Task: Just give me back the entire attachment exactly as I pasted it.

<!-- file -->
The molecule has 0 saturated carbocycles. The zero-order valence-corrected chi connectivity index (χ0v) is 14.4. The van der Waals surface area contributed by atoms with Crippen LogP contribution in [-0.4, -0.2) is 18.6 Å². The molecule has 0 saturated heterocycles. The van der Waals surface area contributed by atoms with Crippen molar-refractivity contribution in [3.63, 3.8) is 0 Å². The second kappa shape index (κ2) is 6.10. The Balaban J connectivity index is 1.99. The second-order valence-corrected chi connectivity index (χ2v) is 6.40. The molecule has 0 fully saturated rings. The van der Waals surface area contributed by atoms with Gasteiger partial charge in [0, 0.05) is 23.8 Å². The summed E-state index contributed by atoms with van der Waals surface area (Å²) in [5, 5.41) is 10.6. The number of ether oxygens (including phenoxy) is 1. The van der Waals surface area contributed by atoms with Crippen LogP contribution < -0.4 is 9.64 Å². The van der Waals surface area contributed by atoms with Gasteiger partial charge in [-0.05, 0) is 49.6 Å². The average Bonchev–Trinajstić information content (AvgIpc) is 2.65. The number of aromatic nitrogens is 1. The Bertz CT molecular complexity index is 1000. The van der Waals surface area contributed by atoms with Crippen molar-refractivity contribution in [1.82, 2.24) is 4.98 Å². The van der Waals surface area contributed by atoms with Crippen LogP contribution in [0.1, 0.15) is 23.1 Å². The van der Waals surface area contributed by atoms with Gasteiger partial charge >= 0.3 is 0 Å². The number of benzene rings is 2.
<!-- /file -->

The molecule has 0 saturated carbocycles. The zero-order valence-corrected chi connectivity index (χ0v) is 14.4. The van der Waals surface area contributed by atoms with Crippen LogP contribution in [-0.4, -0.2) is 18.6 Å². The molecule has 0 saturated heterocycles. The van der Waals surface area contributed by atoms with Crippen molar-refractivity contribution in [3.63, 3.8) is 0 Å². The second kappa shape index (κ2) is 6.10. The Balaban J connectivity index is 1.99. The second-order valence-corrected chi connectivity index (χ2v) is 6.40. The molecule has 0 fully saturated rings. The van der Waals surface area contributed by atoms with Gasteiger partial charge in [0, 0.05) is 23.8 Å². The summed E-state index contributed by atoms with van der Waals surface area (Å²) in [5, 5.41) is 10.6. The number of ether oxygens (including phenoxy) is 1. The van der Waals surface area contributed by atoms with Crippen LogP contribution < -0.4 is 9.64 Å². The van der Waals surface area contributed by atoms with Gasteiger partial charge in [-0.05, 0) is 49.6 Å². The average Bonchev–Trinajstić information content (AvgIpc) is 2.65. The number of aromatic nitrogens is 1. The Bertz CT molecular complexity index is 1000. The van der Waals surface area contributed by atoms with Crippen molar-refractivity contribution in [1.82, 2.24) is 4.98 Å². The van der Waals surface area contributed by atoms with Crippen LogP contribution in [0.1, 0.15) is 23.1 Å². The van der Waals surface area contributed by atoms with Gasteiger partial charge >= 0.3 is 0 Å². The number of benzene rings is 2.